Luke, Barbara, Sc.D, MPH
Professor

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Biography

Barbara Luke, ScD, MPH is a reproductive epidemiologist with degrees from Columbia University in nursing and population studies, from New York University in foods and nutrition, and her doctorate from Johns Hopkins University in maternal-child health and epidemiology. She is the author, coauthor, or editor of 17 books, 34 chapters, more than 150 original research papers and reviews (100 first author and 30 second or senior author), and more than 200 scientific abstracts. Her research has been funded from both private foundations and federal sources totaling more than $19.7 million to date, of which $19 million has been from NIH as Principal Investigator or Co-Principal Investigator.

Dr. Luke has published extensively in the areas of maternal nutrition, employment during pregnancy, multiple births, and infertility. She created the University Consortium on Multiple Births, researchers from four universities (Johns Hopkins University, Medical University of South Carolina, University of Miami, and University of Michigan) who have collaborated on studies to improve outcomes in multiple pregnancies. She developed a database of more than 3,500 twin, triplet, and quadruplet pregnancies, which began with a decade of twin births in Baltimore, Maryland for her doctoral thesis. Her work over the past 25 years has focused on developing prenatal care standards for multiple pregnancies. Her studies have been cited in the American College of Obstetricians & Gynecologists’ Technical Bulletin on Multiple Pregnancy, the New York Times, the Washington Post, the Wall Street Journal, and Williams’ Obstetrics. In 2009, the Institute of Medicine used her research team’s body mass index-specific weight gain guidelines as the first national recommendations for women pregnant with twins. Her book, When You’re Expecting Twins, Triplets, or Quads (HarperCollins, 4th edition, 2017), which was based on her doctoral dissertation and subsequent research with the University Consortium on Multiple Births (see below), won Outstanding Book of the Year from the American Society of Journalists and Authors in 2000, and has sold more than 850,000 copies. She is the recipient of the 2005 Agnes Higgins Award from the March of Dimes for distinguished lifetime achievement in maternal-fetal nutrition.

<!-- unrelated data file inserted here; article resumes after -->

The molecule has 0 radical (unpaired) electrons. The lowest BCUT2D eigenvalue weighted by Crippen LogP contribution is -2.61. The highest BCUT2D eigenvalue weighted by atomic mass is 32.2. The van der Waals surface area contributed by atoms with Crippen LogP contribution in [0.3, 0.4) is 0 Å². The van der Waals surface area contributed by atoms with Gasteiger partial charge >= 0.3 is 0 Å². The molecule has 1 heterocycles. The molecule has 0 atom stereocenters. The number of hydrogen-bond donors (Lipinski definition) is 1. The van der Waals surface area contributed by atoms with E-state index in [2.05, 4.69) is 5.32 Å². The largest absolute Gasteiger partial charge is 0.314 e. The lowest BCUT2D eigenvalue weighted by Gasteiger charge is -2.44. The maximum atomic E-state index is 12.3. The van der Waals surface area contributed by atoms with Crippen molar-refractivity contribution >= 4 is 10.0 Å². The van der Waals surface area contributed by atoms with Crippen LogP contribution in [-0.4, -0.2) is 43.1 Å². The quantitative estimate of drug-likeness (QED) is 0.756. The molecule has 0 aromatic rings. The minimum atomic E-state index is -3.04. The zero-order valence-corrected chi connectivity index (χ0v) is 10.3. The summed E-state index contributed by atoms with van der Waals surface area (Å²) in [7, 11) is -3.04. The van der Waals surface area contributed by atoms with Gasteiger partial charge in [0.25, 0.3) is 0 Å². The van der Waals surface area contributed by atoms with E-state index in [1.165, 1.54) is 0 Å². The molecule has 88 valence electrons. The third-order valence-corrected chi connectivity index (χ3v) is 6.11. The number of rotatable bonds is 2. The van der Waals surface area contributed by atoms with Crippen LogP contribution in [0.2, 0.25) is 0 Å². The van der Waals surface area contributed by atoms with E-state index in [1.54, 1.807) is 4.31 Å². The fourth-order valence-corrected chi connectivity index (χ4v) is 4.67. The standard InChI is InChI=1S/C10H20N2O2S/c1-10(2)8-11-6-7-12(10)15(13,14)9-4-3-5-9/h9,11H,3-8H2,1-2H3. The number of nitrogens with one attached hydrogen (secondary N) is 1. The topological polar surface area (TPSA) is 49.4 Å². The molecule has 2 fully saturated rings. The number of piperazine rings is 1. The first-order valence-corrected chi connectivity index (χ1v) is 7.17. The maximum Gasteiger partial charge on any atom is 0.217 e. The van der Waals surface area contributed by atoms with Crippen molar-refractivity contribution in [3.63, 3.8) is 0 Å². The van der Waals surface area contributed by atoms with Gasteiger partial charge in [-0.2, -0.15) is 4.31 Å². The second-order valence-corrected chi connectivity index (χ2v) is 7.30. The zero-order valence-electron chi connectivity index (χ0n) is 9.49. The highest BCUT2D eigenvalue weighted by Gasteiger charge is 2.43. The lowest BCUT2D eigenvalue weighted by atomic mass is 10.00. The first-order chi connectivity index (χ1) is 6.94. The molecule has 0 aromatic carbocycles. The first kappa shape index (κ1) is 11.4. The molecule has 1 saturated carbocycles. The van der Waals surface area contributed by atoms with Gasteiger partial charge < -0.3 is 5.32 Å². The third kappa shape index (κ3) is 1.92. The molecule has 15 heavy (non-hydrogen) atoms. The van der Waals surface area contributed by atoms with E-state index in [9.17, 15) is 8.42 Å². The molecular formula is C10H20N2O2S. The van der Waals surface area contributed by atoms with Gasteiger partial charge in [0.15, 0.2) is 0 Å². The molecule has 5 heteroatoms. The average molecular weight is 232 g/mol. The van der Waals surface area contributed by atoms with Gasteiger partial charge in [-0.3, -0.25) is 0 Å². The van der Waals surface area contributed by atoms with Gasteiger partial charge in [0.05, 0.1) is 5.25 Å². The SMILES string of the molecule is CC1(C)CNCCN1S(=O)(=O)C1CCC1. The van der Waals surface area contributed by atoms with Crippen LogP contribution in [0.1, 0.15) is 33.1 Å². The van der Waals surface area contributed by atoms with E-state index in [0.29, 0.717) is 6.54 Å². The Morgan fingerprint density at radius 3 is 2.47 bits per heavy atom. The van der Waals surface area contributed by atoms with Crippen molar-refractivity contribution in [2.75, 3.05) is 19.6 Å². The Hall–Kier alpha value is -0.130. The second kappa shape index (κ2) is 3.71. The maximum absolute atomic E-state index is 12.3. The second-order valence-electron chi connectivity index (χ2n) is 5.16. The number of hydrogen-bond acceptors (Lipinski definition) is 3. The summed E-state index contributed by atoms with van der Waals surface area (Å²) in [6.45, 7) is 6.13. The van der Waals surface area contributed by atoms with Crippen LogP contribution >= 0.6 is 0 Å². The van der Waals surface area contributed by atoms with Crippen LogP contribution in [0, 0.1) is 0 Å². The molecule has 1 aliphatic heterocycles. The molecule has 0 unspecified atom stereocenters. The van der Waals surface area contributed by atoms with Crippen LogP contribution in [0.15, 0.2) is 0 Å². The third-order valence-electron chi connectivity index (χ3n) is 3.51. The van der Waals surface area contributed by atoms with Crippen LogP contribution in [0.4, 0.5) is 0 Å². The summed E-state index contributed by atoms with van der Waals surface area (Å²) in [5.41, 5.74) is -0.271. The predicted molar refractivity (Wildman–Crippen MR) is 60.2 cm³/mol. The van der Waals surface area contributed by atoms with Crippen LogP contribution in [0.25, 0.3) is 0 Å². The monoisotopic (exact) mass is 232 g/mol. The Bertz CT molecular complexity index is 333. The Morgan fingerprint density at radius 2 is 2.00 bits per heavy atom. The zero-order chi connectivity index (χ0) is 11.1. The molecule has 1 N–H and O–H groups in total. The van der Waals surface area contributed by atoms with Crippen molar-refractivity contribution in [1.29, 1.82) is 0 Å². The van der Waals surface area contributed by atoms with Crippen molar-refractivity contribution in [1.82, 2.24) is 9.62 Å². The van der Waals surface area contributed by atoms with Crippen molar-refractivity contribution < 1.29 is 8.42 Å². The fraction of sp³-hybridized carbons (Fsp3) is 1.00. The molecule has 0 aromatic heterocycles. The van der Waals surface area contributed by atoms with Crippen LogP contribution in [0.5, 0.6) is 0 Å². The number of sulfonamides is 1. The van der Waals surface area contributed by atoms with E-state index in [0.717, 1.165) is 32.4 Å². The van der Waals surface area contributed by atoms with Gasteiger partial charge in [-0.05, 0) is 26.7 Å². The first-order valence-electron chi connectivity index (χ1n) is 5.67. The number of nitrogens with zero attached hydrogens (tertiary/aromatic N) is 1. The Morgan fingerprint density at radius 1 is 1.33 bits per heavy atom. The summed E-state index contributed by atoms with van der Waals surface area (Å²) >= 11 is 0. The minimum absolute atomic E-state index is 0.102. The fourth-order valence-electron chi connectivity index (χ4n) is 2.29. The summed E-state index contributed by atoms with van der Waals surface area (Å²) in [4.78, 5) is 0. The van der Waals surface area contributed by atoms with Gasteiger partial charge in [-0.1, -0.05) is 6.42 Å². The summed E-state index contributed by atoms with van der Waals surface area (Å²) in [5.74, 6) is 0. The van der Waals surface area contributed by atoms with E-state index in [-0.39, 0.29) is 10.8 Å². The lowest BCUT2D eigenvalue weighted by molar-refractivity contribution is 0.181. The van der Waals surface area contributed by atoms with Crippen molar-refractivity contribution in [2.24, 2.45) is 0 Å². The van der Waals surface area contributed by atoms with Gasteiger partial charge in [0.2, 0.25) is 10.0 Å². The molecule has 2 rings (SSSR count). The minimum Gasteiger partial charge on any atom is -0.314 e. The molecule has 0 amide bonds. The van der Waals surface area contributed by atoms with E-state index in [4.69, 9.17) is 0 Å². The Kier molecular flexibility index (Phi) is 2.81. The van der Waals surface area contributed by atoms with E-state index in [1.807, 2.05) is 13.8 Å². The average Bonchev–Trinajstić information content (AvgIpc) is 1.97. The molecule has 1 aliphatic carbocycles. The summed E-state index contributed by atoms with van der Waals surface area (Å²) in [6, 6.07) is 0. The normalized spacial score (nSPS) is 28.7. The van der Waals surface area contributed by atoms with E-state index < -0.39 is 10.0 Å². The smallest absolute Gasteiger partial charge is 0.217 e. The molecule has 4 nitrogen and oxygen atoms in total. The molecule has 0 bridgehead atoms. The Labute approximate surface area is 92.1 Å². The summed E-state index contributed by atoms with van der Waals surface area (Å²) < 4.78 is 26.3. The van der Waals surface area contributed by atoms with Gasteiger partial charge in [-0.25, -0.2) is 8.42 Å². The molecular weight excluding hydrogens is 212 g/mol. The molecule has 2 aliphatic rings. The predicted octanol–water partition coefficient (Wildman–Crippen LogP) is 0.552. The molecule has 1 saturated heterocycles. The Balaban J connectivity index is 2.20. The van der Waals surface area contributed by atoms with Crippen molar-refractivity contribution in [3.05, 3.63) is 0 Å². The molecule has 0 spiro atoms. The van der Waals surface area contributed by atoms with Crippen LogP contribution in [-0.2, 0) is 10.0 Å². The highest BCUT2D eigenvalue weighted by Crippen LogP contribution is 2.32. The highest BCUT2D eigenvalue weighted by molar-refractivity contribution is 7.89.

Between 2006-2019, Dr. Luke collaborated with the Society for Assisted Reproductive Technology (SART) in a series of NIH-funded projects to evaluate the health of men, women, and their children after infertility treatment, including linkage of the SART database with State Vital Records, and Birth Defects and Cancer Registries. In 2009, she and her research team received the Scientific Program Prize for their paper, Maternal Obesity Adversely Affects Assisted Reproductive Technology (ART) Pregnancy Rates and Obstetric Outcomes, presented at the annual meeting of the American Society of Reproductive Medicine. The 2011 publication of this study in Human Reproduction (2011; 26:245-252) was selected by the American Board of Obstetrics and Gynecology to be required reading for Maintenance of Certification in reproductive endocrinology and infertility. In 2012, another paper by her and her team was also chosen as required reading for practicing reproductive endocrinologists (Racial and Ethnic Disparities in Assisted Reproductive Technology Outcomes in the United States, Fertility & Sterility, 2010; 93:382-90). In 2013, she and her research team again received the Scientific Program Prize at the annual meeting of the American Society of Reproductive Medicine for their paper, Birth outcomes associated with assisted reproductive technologies: Findings from the Massachusetts Outcomes Study of Assisted Reproductive Technologies (MOSART). In 2019, she received Second Place for best poster at the annual meeting of the American Society of Reproductive Medicine for their analysis, In vitro fertilization and risk for hypertensive disorders of pregnancy: Associations with treatment parameters, (American Journal of Obstetrics and Gynecology, 2020; 222:350. E1-13). Completed projects in this area include an R01 grant linking the SART data for 2004-2013 to State vital records and cancer registries of 14 States, to create a cohort of approximately 2.7 million children, including over 275,000 conceived by IVF (and 42,000 IVF siblings) to evaluate the association between assisted reproduction and the risk for childhood cancer. A supplement to this grant linked the SART database to three States (New York, Texas, and Illinois) to evaluate the risk of cancer among approximately 50,000 women after IVF treatment and evaluated the use of IVF for fertility preservation among women diagnosed with cancer. A current R01 grant which began in October, 2016 builds upon the initial grant in four states (NY, TX, MA, and NC), further linking to birth defects registries, standardized grade school testing in 3rd and 6th grade, and mortality through age 14 among 160,000 IVF children, 30,000 IVF siblings, and 1.25 million controls. In July 2019, another R01 grant was launched, evaluating IVF outcomes in women diagnosed with cancer in the original 14 States; this study will additionally examine live birth rates from frozen oocytes. Two other R01 grants are under review at NIH, evaluating long-term health in men and women treated for infertility, and a third grant is in development evaluating child health after IVF; all three grants are in collaboration with researchers at the University College London and the University of Sheffield.

Dr. Luke has held elected offices in both the American Dietetic Association and the Society for Pediatric and Perinatal Epidemiology Research and has been on national and international editorial and advisory boards.

Publications